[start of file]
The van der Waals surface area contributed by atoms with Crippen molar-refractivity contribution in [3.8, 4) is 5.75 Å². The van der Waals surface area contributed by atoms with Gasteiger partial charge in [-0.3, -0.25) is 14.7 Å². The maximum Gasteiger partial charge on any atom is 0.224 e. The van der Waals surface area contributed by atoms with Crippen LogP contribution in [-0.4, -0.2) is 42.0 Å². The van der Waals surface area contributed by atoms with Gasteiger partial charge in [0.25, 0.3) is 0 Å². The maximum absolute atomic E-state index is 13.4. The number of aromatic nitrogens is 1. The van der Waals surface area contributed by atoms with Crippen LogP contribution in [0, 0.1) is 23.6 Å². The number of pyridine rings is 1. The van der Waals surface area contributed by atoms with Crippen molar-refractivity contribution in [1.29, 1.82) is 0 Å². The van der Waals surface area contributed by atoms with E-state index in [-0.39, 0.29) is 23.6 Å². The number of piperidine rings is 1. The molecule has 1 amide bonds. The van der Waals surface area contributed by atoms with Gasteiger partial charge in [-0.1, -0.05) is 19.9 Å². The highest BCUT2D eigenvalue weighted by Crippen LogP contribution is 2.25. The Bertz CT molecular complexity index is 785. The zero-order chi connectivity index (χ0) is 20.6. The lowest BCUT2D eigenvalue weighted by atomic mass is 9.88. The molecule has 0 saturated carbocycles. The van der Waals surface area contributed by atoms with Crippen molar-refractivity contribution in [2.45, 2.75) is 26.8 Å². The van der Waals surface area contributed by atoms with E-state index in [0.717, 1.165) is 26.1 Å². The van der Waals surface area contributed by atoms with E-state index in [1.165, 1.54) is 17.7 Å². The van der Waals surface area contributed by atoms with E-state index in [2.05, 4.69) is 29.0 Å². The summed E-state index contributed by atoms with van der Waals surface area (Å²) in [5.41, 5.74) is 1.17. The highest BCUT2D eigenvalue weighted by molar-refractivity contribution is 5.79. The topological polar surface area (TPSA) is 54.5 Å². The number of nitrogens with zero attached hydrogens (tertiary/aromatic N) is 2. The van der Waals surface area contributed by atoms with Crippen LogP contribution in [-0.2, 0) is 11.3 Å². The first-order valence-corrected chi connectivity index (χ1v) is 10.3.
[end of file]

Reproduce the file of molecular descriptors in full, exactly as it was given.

The van der Waals surface area contributed by atoms with Crippen molar-refractivity contribution in [3.8, 4) is 5.75 Å². The van der Waals surface area contributed by atoms with Gasteiger partial charge in [-0.3, -0.25) is 14.7 Å². The maximum Gasteiger partial charge on any atom is 0.224 e. The van der Waals surface area contributed by atoms with Crippen LogP contribution in [-0.4, -0.2) is 42.0 Å². The van der Waals surface area contributed by atoms with Gasteiger partial charge in [0.25, 0.3) is 0 Å². The maximum absolute atomic E-state index is 13.4. The number of aromatic nitrogens is 1. The van der Waals surface area contributed by atoms with Crippen LogP contribution in [0, 0.1) is 23.6 Å². The number of pyridine rings is 1. The van der Waals surface area contributed by atoms with Crippen molar-refractivity contribution in [1.29, 1.82) is 0 Å². The van der Waals surface area contributed by atoms with E-state index in [-0.39, 0.29) is 23.6 Å². The number of piperidine rings is 1. The molecule has 1 amide bonds. The van der Waals surface area contributed by atoms with Gasteiger partial charge in [-0.1, -0.05) is 19.9 Å². The highest BCUT2D eigenvalue weighted by Crippen LogP contribution is 2.25. The Bertz CT molecular complexity index is 785. The zero-order chi connectivity index (χ0) is 20.6. The lowest BCUT2D eigenvalue weighted by atomic mass is 9.88. The molecule has 0 saturated carbocycles. The van der Waals surface area contributed by atoms with Crippen molar-refractivity contribution in [2.45, 2.75) is 26.8 Å². The van der Waals surface area contributed by atoms with E-state index in [0.717, 1.165) is 26.1 Å². The van der Waals surface area contributed by atoms with E-state index in [1.165, 1.54) is 17.7 Å². The van der Waals surface area contributed by atoms with E-state index in [2.05, 4.69) is 29.0 Å². The summed E-state index contributed by atoms with van der Waals surface area (Å²) in [5.41, 5.74) is 1.17. The highest BCUT2D eigenvalue weighted by molar-refractivity contribution is 5.79. The topological polar surface area (TPSA) is 54.5 Å². The number of nitrogens with zero attached hydrogens (tertiary/aromatic N) is 2. The van der Waals surface area contributed by atoms with Crippen LogP contribution in [-0.2, 0) is 11.3 Å². The first-order valence-corrected chi connectivity index (χ1v) is 10.3.